Scheenagh Harrington tries not to whine about what she does when writing stuff doesn’t go as well as she’d like.
I’ve been trying to be a writer for most of my life (well, apart from the eight years I spent working in a cake factory, where my brain fell asleep for the vast majority of the day – though on the upside I did get to eat a lot of chocolate sponge). But it’s only been recently that I’ve tried to make a living doing it.
I’m no fool – I know it’s a bloody tough way to earn a crust. Quite apart from the millions of others out there getting gigs and penning stuff I can only dream of, I should weigh three stone wet through with all the worrying I do each time I tackle a subject.
There’s the fear of not being able to say what it is I actually want to say in any given blog post, article or feature. Which is nothing compared to the terror of a paying client coming back to me and saying anything from “it’s not quite what we’re looking for” to “what the fuck sort of rubbish is this?” It’s enough to make a girl want to curl up under her desk and never come out again.
Some days are more successful than others when it comes to output. If the muse takes me I can happily sit in front of the keyboard and tap away for hours, while other days I stare at the screen in front of me and feel as though I’m going to drown in that vast, endless white space. I’ll disappear without ever having said anything worthy of reading.
All of which is no doubt very familiar territory to everyone and anyone who is sitting where I am right now.
Not that I’m above taking all the advice I can get my hands on. I’ve digested hundreds of gently encouraging mails from people who claim to have made a small fortune from posting the odd guest blog here and there and assure me I can do the same thing. I’ve flicked through oodles of business sites and learned a fair bit, but mostly wondered why nobody speaks English that I can understand any more, and at the same time doing my best to stay positive, even when things have looked at their grimmest.
But what happens when you just don’t want to write anymore? When it physically hurts to read back at an hour’s work and find out not only is it going nowhere and is almost total bollocks, but it doesn’t even please the person who wrote it?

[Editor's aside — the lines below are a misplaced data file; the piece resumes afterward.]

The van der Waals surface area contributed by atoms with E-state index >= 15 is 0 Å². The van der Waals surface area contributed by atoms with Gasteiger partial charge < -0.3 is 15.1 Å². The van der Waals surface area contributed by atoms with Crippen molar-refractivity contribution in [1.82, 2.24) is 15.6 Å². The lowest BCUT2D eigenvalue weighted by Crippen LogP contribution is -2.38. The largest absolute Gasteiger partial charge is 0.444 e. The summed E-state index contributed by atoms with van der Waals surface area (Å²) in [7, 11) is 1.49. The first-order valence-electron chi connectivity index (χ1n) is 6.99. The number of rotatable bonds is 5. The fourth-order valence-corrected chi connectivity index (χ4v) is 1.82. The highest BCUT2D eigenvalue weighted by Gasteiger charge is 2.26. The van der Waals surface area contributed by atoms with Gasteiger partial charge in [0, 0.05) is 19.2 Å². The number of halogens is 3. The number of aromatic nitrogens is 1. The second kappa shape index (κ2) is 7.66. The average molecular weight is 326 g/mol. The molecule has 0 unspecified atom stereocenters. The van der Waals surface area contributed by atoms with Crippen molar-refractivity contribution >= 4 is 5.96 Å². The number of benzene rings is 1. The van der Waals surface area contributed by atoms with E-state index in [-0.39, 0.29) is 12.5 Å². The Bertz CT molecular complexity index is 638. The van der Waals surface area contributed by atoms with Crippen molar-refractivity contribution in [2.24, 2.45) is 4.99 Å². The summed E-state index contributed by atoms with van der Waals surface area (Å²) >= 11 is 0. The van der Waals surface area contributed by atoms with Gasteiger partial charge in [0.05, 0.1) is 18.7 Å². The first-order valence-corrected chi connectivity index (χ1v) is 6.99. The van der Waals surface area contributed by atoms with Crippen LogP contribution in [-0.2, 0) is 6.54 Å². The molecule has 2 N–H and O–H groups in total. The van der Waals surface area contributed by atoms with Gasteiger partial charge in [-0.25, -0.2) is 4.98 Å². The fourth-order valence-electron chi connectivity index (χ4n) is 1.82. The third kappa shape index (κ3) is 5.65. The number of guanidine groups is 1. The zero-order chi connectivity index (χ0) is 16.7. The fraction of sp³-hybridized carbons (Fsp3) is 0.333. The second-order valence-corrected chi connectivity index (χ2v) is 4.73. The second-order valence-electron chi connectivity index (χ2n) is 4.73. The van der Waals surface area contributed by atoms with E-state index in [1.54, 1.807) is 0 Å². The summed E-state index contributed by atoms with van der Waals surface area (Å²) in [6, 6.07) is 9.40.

What happens then?
The conclusion I’ve come to is nothing new or revolutionary, but it is something that works for me. I turn off the computer, turn my back on the keyboard and screen, a soulless combination designed to suck the life from your very marrow, if ever there was one. I pick up my favourite fountain pen, hunt out some decent writing paper that hasn’t been covered in weird drawings by our children, sit down and write. I let my hand move naturally and fluidly across the page – even if I know I’m spewing out the worst drivel I can imagine. But I write.
The act of creation is like nothing else on Earth, pulling ideas and themes from my head and weaving them into something, anything gives me a thrill like very little else. Using words to paint a picture, bring life to an idea, fulfil a promise, entertain, delight, entrance and amuse – all of it is wonderful and captivating and makes me feel ALIVE inside my head.
It never quite banishes the grey wolves of my fears, my own inadequacies, the fact I could do this for years and nobody, but nobody will read a single word of it, and those few who do care not a jot, but for a moment, while I’m riding that wave of words, bringing a piece to a sane and sensible conclusion, I am the person I’ve always wanted to be: a writer.
That’s why, no matter how dark the dark days get, no matter how much blood I have to sweat over each tiny piece of work, no matter whether it finds an audience or not, I will continue to write until arthritis or death stop me. It doesn’t make me a glutton for punishment. I think it keeps me true to myself.
If someone happens to read it and enjoy it, well then, it’s all been worthwhile…